HUNTINGTON BEACH, Calif. – Neil O’Brien says he’ll go pretty much anywhere on his motorcycle, especially in his hometown of Huntington Beach.
But there’s one place he won’t go anywhere near — and that’s the Ascon Landfill.
“I don’t want to go anywhere near it because I’m afraid I’m going to get sick,” said O’Brien.
O’Brien was a drill rig operator for Datum Exploration in the early 1980s. He drilled all around Huntington Beach for soil samples. But he quit his job after being exposed to sites with toxic chemicals. He says the list of 17 toxic chemicals at the Ascon site is alarming for anyone near it.
“I would say all by themself, they’re brutally deadly, but mix them together as a cocktail, I’d say they’re absolutely deadly,” said O’Brien.“I would say all by themself, they’re brutally deadly, but mix them together as a cocktail, I’d say they’re absolutely deadly,” said O’Brien. “I wouldn’t go anywhere near them.”
He lived in Huntington Beach for 25 years and says he never even knew the landfill existed — even with his job. Even though the site has been around since 1938, it stopped being an active toxic waste dump in 1984.
And while the landfill’s original owners are no longer alive, according to Ascon “several parties” whose predecessors used the site signed up to clean the landfill up.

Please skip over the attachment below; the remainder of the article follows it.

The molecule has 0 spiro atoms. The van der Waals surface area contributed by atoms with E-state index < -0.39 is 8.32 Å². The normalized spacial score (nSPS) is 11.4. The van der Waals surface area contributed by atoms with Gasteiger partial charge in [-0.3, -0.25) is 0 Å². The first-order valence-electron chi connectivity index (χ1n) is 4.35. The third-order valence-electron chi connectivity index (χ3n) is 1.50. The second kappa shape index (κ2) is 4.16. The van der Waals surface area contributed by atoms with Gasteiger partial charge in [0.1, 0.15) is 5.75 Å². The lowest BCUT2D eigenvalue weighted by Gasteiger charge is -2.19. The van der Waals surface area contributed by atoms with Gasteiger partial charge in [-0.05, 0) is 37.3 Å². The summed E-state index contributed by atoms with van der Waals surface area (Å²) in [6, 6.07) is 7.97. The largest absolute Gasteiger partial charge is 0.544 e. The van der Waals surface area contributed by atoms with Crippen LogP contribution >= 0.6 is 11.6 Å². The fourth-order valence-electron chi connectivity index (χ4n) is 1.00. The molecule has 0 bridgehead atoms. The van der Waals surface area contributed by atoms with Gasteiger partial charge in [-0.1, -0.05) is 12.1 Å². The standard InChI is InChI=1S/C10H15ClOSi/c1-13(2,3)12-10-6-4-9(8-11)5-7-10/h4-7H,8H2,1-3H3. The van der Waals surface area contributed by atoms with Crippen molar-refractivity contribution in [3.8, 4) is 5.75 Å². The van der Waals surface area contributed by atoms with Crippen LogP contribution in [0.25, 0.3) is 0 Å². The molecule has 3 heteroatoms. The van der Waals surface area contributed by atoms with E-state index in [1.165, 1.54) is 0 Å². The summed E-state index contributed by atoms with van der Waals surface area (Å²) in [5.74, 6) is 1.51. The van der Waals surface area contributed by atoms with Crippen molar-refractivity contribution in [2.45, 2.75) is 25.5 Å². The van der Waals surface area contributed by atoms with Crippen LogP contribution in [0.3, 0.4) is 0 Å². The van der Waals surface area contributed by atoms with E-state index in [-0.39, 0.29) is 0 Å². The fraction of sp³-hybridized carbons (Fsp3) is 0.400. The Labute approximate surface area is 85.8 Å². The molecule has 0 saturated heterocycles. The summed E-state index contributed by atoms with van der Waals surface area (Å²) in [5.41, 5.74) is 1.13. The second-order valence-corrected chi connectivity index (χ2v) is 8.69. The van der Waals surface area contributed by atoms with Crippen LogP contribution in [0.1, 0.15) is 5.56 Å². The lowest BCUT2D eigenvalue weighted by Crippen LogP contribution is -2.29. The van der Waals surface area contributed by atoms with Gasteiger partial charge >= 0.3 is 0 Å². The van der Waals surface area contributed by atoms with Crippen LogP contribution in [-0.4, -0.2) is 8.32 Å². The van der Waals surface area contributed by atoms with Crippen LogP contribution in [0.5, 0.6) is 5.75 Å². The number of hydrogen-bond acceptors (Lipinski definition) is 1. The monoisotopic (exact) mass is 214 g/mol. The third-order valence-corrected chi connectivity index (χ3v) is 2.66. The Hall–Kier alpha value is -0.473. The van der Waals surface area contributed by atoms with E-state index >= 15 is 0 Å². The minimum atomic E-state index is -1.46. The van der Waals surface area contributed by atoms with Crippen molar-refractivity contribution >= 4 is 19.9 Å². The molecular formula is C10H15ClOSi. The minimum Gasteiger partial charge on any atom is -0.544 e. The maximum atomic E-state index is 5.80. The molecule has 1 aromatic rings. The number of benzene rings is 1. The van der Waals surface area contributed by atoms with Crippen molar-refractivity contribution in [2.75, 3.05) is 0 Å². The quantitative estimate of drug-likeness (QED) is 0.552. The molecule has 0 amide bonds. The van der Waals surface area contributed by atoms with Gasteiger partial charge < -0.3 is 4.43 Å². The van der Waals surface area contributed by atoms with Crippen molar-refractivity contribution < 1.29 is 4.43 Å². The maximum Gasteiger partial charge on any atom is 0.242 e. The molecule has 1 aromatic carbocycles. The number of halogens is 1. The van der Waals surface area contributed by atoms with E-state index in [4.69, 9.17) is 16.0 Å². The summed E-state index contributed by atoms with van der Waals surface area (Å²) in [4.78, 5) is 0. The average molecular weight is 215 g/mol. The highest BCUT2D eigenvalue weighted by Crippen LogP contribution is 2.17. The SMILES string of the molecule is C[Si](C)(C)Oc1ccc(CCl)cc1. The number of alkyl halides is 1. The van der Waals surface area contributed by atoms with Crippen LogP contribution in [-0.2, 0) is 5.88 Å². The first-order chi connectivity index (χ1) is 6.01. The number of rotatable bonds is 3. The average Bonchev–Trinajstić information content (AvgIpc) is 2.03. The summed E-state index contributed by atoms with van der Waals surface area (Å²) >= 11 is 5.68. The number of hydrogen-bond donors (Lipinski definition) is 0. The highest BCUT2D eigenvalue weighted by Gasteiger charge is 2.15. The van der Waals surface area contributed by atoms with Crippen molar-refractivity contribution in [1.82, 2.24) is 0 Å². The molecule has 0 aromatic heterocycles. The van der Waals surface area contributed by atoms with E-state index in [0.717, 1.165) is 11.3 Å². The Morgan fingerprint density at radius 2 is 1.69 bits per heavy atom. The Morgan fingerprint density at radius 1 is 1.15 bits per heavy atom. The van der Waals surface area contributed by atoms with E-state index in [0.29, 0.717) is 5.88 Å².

The site is now owned by Cannery Hamilton Properties and the signs of where much of the waste came from — the oil industry — are still everywhere.
O’Brien’s biggest concern now is that that toxic waste, which has been in the ground for decades, has seeped into the water below.
“I don’t see how it couldn’t because this stuff is leaching. To say it hadn’t… that flies in the face of common sense,” he said.
According to the Department of Toxic Control Substances Final Remedial Action Plan, data collected from 25 wells throughout the site, shows that groundwater, which is present at “shallow depths” doesn’t contribute to the Huntington Beach Flood Control Channel and that there are no drinking water wells within three miles of the site.
But O’Brien, who has since changed careers, believes the site still could be impacting the public’s health.
“I could be paranoid or I could be the lucky guy who’s safe,” he said.